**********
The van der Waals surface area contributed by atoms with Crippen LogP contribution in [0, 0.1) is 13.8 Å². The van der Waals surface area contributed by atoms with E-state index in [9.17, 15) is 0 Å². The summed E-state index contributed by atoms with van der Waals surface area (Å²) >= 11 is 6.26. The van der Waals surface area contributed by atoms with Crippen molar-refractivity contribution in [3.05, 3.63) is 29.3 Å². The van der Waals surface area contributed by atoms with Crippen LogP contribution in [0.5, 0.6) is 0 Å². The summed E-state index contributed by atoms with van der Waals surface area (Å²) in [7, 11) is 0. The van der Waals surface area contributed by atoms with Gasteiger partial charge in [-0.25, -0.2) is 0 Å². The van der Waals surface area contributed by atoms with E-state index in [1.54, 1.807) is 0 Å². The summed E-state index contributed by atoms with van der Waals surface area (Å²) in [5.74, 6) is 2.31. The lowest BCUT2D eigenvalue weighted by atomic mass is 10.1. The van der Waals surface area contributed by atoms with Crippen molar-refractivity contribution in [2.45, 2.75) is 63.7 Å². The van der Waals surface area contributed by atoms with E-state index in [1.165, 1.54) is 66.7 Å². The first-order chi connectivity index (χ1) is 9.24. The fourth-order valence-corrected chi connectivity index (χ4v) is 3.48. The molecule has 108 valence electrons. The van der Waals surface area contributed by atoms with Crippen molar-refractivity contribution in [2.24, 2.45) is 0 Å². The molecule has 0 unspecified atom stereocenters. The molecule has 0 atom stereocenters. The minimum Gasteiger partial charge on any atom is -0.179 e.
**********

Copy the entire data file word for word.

The van der Waals surface area contributed by atoms with Crippen LogP contribution in [0, 0.1) is 13.8 Å². The van der Waals surface area contributed by atoms with E-state index in [9.17, 15) is 0 Å². The summed E-state index contributed by atoms with van der Waals surface area (Å²) >= 11 is 6.26. The van der Waals surface area contributed by atoms with Crippen molar-refractivity contribution in [3.05, 3.63) is 29.3 Å². The van der Waals surface area contributed by atoms with Crippen LogP contribution in [0.5, 0.6) is 0 Å². The summed E-state index contributed by atoms with van der Waals surface area (Å²) in [7, 11) is 0. The van der Waals surface area contributed by atoms with Gasteiger partial charge in [-0.25, -0.2) is 0 Å². The van der Waals surface area contributed by atoms with E-state index in [1.54, 1.807) is 0 Å². The summed E-state index contributed by atoms with van der Waals surface area (Å²) in [5.74, 6) is 2.31. The lowest BCUT2D eigenvalue weighted by atomic mass is 10.1. The van der Waals surface area contributed by atoms with Crippen molar-refractivity contribution in [2.45, 2.75) is 63.7 Å². The van der Waals surface area contributed by atoms with E-state index in [1.165, 1.54) is 66.7 Å². The first-order chi connectivity index (χ1) is 9.24. The fourth-order valence-corrected chi connectivity index (χ4v) is 3.48. The molecule has 108 valence electrons. The van der Waals surface area contributed by atoms with Crippen molar-refractivity contribution in [2.24, 2.45) is 0 Å². The molecule has 0 unspecified atom stereocenters. The molecule has 0 atom stereocenters. The minimum Gasteiger partial charge on any atom is -0.179 e.